Dionaea Muscipula, The Venus Flytrap, widely recognised as the most popular and fascinating of Carnivorous plants. Seeing the traps snap shut, triggered by insects attracted to the sweet nectar produced by the plant, is a wonder of the plant world. Touch a trigger hair and the trap closes its teeth, forming a cage. The insects continued struggle then causes the trap to seal, at which point digestive enzymes start to dissolve its prey. After about a week the trap will re-open to feed again. Easy enough to keep as long as you mimic their natural habitat, coastal bogs of North America.
Secrets of success:
Venus Flytraps need direct sunlight for healthy growth, so a bright South facing windowsill is ideal. They also do extremely well in unheated conservatories. Too little light will produce weak, floppy stems and poor traps.
During growing season, Spring and Summer, stand your Flytrap in about 1cm of pure water. Rainwater is best, as they have evolved to survive in low nutrient soil, and tap water will lead to a build up of too many minerals and will harm the plant. Don`t fertilise for the same reason.
Plants should catch enough food to survive, however if needed you can help to feed them with dead or live insects. Just remember that the traps need to be stimulated after the trap has closed, as to not waste valuable energy with the plant trying to digest non-edible matter which may have fallen into the trap. Don`t shut the traps for fun, this also wastes precious energy and is detrimental to the plant.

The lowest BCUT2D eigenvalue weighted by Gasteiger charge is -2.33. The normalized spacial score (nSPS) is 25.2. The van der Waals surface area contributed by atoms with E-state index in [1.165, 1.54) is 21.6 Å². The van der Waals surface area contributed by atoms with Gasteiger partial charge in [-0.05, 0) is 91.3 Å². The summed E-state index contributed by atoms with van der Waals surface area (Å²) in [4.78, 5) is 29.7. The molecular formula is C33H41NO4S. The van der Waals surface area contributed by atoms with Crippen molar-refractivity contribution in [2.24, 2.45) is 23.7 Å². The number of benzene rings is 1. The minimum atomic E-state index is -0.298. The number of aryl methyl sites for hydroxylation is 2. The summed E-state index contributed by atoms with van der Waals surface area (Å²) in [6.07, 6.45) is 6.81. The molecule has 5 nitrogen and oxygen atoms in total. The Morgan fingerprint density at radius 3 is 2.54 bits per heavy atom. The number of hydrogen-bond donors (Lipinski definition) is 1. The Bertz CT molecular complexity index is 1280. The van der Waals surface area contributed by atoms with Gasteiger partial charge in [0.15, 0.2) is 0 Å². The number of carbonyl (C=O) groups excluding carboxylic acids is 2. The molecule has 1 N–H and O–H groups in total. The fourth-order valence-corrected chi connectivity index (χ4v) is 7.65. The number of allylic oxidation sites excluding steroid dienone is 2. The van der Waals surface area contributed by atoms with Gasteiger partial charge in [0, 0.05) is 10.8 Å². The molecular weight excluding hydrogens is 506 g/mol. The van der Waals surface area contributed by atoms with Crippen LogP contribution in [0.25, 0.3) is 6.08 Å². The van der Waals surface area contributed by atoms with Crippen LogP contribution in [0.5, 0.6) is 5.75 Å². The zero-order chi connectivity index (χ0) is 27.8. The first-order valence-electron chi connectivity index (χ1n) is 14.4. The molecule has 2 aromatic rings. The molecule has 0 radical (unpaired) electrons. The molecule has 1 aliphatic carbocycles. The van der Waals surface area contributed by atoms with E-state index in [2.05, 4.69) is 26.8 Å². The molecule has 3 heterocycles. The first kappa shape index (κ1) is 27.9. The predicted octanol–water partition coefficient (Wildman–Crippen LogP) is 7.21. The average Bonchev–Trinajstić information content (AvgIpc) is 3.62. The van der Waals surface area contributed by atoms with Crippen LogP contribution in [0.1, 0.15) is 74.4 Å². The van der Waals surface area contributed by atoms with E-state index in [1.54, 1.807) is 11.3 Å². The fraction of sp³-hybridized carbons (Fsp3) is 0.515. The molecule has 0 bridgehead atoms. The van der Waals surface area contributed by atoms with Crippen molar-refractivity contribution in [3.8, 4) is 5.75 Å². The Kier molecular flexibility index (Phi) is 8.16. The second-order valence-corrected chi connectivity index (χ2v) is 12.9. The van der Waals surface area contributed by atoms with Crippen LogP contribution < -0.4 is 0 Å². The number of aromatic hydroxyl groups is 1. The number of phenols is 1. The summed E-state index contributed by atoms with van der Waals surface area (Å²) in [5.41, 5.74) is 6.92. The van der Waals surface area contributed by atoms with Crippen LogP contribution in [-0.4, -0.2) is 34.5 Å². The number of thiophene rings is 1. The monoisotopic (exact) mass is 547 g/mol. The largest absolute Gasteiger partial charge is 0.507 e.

If your Flytrap happens to flower in Spring, and unless you are an experienced grower who wants to try to harvest the seeds, then cut off the flower stalk. Flowering takes enormous energy and your plant will grow far more vigorously if prevented from flowering.
In their natural habitat temperatures frequently hit 30c in the Summer and below 0c in Winter, so are perfectly happy in our climate.
As in nature Venus Flytraps have a cold Winter dormancy period between November and February. If grown in a heated room all year then you will need to move your plant to somewhere colder. Put them in an unheated room near a window, or in a garage or shed. If kept in an unheated conservatory then they can be kept there all year round. As the days shorten, and temperatures drop then your plant will die back. This is normal. Once all the leaves and stems have withered simply cut them back. During this period they require less water so keep them just damp, not necessarily stood in water. New growth should then begin around March when you can start to care for as above, Summer care.
Not known to be toxic to humans or pets.